“The Moon is shrinking like a raisin” says NASA

al sahawat times the moon is shrinking

The Moon is shrinking, moving further away and shaking itself apart

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The moon, which is slowly inching further away from the Earth at a rate of 4cm/year is also shrinking as its interior cools which is causing “moonquakes” on its surface to shake the moon apart. NASA has said.

It has slimmed down by about 50m (150 feet) during the last several hundred million years, according to the US space agency.

According to NASA, the moon gets “wrinkles” – just as a grape wrinkles when it shrinks down to a raisin.

However, the moon’s surface crust is not flexible like a raisin, but brittle, it said.

This means when the moon shrinks it creates “thrust faults” – where one area of the crust pushes up over another neighbouring part of the surface.

Seisometers were placed on the lunar surface by astronauts during the Apollo 11, 12, 14, 15 and 16 missions to measure the strength of the quakes.

A total of 28 moonquakes were recorded between 1969 and 1977 – measuring 2 to 5 on the Richter scale.

The moment magnitude scale measures a quake in terms of the amount of energy that is released and is now the most commonly used worldwide to log large events.

Researchers examining the seismic data gathered during NASA’s Apollo missions traced the location of some of the quakes to step-shaped cliffs called scarps on the lunar surface.

They formed relatively recently, in geological terms, due to the ongoing subtle shrinking of the moon as its hot interior cools.

New analysis of the data found that six of the quakes happened when the moon was at its farthest point from the Earth in its orbit.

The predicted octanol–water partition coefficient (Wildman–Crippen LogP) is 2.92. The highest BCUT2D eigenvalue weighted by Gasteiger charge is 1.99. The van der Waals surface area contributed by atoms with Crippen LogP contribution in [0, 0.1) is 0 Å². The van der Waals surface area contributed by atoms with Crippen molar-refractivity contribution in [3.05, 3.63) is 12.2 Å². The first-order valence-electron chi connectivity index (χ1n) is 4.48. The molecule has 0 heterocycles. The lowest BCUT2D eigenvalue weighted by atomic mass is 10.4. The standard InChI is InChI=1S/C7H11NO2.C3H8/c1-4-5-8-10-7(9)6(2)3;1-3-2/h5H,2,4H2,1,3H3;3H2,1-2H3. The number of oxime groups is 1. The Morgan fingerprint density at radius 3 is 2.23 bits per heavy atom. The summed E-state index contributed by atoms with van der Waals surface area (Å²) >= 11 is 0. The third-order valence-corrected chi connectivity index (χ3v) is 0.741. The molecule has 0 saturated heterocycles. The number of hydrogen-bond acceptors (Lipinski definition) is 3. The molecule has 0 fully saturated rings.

Thomas Watters, lead author of the study, said: “Our analysis gives the first evidence that these faults are still active and likely producing moonquakes today as the moon continues to gradually cool and shrink.

NASA said detailed images taken of the surface by its lunar reconnaissance orbiter (LRO) spacecraft showed landslides and boulder tracks – further evidence that these faults are active.

John Keller, of NASA’s Goddard Space Flight Centre, said: “It’s really remarkable to see how data from nearly 50 years ago and from the LRO mission has been combined to advance our understanding of the moon while suggesting where future missions intent on studying the moon’s interior processes should go.”

NASA announced earlier this year that it wants to send the first woman, and the next man, to the moon by 2024.

Renee Weber, a planetary seismologist at NASA’s Marshall Space Flight Centre, said establishing a new network of seismometers on the lunar surface “should be a priority for human exploration of the moon, both to learn more about the moon’s interior and to determine how much of a hazard moonquakes present”.

The study was published in the journal, Nature Geoscience.

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About the Author

Caleb Simmons
Caleb Simmons | Journalist Since: 2003 | New York - Abu Dhabi - London - Barcelona